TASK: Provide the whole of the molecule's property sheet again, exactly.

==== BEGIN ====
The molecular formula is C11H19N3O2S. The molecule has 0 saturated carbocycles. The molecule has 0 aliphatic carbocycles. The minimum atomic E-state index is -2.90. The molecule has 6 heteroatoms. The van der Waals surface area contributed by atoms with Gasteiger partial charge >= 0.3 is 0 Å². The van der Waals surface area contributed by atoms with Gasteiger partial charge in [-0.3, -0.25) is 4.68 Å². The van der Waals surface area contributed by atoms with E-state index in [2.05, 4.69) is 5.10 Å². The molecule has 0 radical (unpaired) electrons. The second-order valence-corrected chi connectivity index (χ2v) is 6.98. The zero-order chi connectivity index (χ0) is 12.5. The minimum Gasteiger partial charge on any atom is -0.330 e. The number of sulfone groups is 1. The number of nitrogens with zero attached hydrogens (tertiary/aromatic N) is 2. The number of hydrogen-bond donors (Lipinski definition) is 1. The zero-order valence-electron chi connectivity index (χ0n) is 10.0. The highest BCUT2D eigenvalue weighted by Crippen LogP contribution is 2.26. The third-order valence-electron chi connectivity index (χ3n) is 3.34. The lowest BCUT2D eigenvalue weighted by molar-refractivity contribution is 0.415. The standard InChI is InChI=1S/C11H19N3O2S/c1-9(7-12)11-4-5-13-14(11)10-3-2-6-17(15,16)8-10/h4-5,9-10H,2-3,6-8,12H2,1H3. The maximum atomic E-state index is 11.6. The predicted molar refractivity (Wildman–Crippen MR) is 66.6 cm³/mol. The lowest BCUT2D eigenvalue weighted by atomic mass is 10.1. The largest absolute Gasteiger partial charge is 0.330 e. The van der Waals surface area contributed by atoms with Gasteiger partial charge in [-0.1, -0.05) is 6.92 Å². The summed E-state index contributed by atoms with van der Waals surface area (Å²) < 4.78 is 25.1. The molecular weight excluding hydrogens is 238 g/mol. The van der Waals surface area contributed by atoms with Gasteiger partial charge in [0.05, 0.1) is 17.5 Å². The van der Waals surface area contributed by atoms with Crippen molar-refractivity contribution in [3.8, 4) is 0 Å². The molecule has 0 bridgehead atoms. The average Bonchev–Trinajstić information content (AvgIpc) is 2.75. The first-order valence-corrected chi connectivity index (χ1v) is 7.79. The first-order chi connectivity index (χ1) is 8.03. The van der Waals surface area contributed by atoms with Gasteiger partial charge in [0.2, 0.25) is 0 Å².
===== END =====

The molecular formula is C11H19N3O2S. The molecule has 0 saturated carbocycles. The molecule has 0 aliphatic carbocycles. The minimum atomic E-state index is -2.90. The molecule has 6 heteroatoms. The van der Waals surface area contributed by atoms with Gasteiger partial charge >= 0.3 is 0 Å². The van der Waals surface area contributed by atoms with Gasteiger partial charge in [-0.3, -0.25) is 4.68 Å². The van der Waals surface area contributed by atoms with E-state index in [2.05, 4.69) is 5.10 Å². The molecule has 0 radical (unpaired) electrons. The second-order valence-corrected chi connectivity index (χ2v) is 6.98. The zero-order chi connectivity index (χ0) is 12.5. The minimum Gasteiger partial charge on any atom is -0.330 e. The number of sulfone groups is 1. The number of nitrogens with zero attached hydrogens (tertiary/aromatic N) is 2. The number of hydrogen-bond donors (Lipinski definition) is 1. The zero-order valence-electron chi connectivity index (χ0n) is 10.0. The highest BCUT2D eigenvalue weighted by Crippen LogP contribution is 2.26. The third-order valence-electron chi connectivity index (χ3n) is 3.34. The lowest BCUT2D eigenvalue weighted by molar-refractivity contribution is 0.415. The standard InChI is InChI=1S/C11H19N3O2S/c1-9(7-12)11-4-5-13-14(11)10-3-2-6-17(15,16)8-10/h4-5,9-10H,2-3,6-8,12H2,1H3. The maximum atomic E-state index is 11.6. The predicted molar refractivity (Wildman–Crippen MR) is 66.6 cm³/mol. The lowest BCUT2D eigenvalue weighted by atomic mass is 10.1. The largest absolute Gasteiger partial charge is 0.330 e. The van der Waals surface area contributed by atoms with Gasteiger partial charge in [-0.1, -0.05) is 6.92 Å². The summed E-state index contributed by atoms with van der Waals surface area (Å²) < 4.78 is 25.1. The molecular weight excluding hydrogens is 238 g/mol. The van der Waals surface area contributed by atoms with Gasteiger partial charge in [0.05, 0.1) is 17.5 Å². The van der Waals surface area contributed by atoms with Crippen molar-refractivity contribution in [3.8, 4) is 0 Å². The molecule has 0 bridgehead atoms. The average Bonchev–Trinajstić information content (AvgIpc) is 2.75. The first-order valence-corrected chi connectivity index (χ1v) is 7.79. The first-order chi connectivity index (χ1) is 8.03. The van der Waals surface area contributed by atoms with Gasteiger partial charge in [0.2, 0.25) is 0 Å².